Now, an informal 'nudge and wink' policy has been adopted by the mandarins of the Rajiv Gandhi Bhawan, specially after the PM's intervention. Instead of taking any overt action against airlines or setting prices, a simple warning was issued: do not keep last-minute fares or peak season fares multiple times the average fare on a sector.
The airlines were told, informally, to restrict the highest fare on each sector to maybe two or three times the average fare at best. Not 10 times or more, as was happening.
This approach killed two birds with one stone. On the one hand, the ministry was not seen as interfering in free market principles by setting air fares and on the other, it quietly managed to bring some sense into ticket pricing.
Perhaps the Delhi and Karnataka governments need to take a cue from this.
In its mail announcing a temporary suspension of surge pricing in Delhi, Uber said on Monday that 92% of the trips in Delhi happened on regular fares, even during the first phase of odd-even scheme (which was in force from January 1 to 15). The mail again said that airlines and hotels are more expensive during busy times.
"Uber is as well. We don't just charge to make a buck - we take a small fee of the transaction, and the vast majority of the fare goes to the driver so that we can maximise the number of drivers on the road. The point is in order to provide citizens with a reliable ride, prices need to go up temporarily."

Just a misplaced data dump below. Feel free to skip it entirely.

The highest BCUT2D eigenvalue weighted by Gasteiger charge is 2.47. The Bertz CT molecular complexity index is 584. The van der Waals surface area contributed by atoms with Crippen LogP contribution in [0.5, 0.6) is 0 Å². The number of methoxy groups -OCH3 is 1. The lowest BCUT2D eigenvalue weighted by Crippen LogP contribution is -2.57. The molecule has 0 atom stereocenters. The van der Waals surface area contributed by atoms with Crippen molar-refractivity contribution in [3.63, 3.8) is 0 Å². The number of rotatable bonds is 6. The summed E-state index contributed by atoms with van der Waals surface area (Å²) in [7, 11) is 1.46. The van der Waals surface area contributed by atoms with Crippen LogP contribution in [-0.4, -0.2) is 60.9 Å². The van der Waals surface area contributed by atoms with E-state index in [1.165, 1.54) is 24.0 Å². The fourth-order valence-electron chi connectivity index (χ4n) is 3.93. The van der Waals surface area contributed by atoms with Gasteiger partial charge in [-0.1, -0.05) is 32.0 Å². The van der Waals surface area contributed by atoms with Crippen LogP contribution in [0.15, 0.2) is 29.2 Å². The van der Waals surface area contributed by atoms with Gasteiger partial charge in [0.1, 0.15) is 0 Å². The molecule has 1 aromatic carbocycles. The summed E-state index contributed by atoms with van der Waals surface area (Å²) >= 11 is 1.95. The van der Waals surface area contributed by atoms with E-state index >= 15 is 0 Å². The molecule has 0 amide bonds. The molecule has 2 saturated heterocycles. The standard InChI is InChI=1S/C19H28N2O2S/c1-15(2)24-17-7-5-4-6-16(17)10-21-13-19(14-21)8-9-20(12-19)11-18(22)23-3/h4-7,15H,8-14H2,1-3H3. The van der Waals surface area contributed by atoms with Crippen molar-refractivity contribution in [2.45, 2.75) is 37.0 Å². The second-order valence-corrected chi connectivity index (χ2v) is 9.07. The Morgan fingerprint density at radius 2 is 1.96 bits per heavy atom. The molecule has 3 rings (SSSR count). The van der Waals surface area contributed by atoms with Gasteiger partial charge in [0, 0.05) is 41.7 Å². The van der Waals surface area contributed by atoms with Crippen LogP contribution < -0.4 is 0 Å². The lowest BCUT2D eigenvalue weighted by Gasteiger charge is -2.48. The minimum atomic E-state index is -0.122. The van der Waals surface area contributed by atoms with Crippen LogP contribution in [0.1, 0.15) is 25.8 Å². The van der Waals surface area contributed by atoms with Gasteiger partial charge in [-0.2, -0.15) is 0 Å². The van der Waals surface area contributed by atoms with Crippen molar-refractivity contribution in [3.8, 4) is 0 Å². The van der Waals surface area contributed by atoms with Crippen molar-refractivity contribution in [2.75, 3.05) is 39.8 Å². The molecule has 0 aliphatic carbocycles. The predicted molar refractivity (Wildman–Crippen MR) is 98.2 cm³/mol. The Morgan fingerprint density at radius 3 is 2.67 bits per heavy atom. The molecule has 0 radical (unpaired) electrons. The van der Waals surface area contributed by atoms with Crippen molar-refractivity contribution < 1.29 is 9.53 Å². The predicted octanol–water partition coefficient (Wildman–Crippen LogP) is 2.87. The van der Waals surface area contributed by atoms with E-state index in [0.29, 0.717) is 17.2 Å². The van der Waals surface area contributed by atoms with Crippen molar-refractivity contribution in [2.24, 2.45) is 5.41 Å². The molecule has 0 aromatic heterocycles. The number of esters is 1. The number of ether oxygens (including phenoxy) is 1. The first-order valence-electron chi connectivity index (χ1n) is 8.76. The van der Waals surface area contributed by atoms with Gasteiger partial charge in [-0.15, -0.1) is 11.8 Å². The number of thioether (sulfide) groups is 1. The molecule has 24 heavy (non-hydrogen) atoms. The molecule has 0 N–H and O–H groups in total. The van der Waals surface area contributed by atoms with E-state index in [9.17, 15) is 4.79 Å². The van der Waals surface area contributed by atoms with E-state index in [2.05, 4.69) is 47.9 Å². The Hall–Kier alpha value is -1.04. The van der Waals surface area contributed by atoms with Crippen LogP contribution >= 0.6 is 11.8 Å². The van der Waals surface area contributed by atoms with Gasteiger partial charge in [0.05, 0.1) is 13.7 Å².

In its response to the Delhi government diktat, Ola's Business Head (North) Deep Singh said, “To make Govt’s Odd Even initiative a success, Ola has temporarily pulled out Peak Pricing in Delhi NCR. We have also rolled out an on-ground campaign where volunteers are spreading the message of ride-sharing and car-pooling in support of the scheme........A lot of demand is being witnessed in business districts, around metro stations and other popular areas in the city.”
According to this report in the Hindustan Times, an online petition against surge pricing was started two weeks ago and had gathered 19,500 signatures until Monday noon.
Meanwhile, the Delhi government said on Tuesday 18 taxis belonging to Ola and Uber have been impounded for "over-charging" clients and the action was taken after commuters complained on the helpline provided by the Delhi government.
Apart from the quantum of the increase in fares during surge pricing, cab aggregators are also facing flak for the lack of transparency - by how much will fares rise at non-peak hours due to cab shortage has not been clear to commuters.
Bringing transparency into pricing is also necessary for these companies to earn trust, though their oft repeated argument on this is: cab hailing is a dynamic function where no one can predict from one minute to the next how many cabs will be needed at which locations in a city. Similarly, predicting how many drivers will be ready to take commuters on their chosen routes and therefore ensure cab availability without surge is impossible to predict.
Cab aggregators are providing a useful service, something which the kaali peelis and the radio cabs are unable to - cab availability and pricing (without surge) remain an issue with these two categories in Delhi. It would be in everyone's interest to find a middle path to this surge pricing row.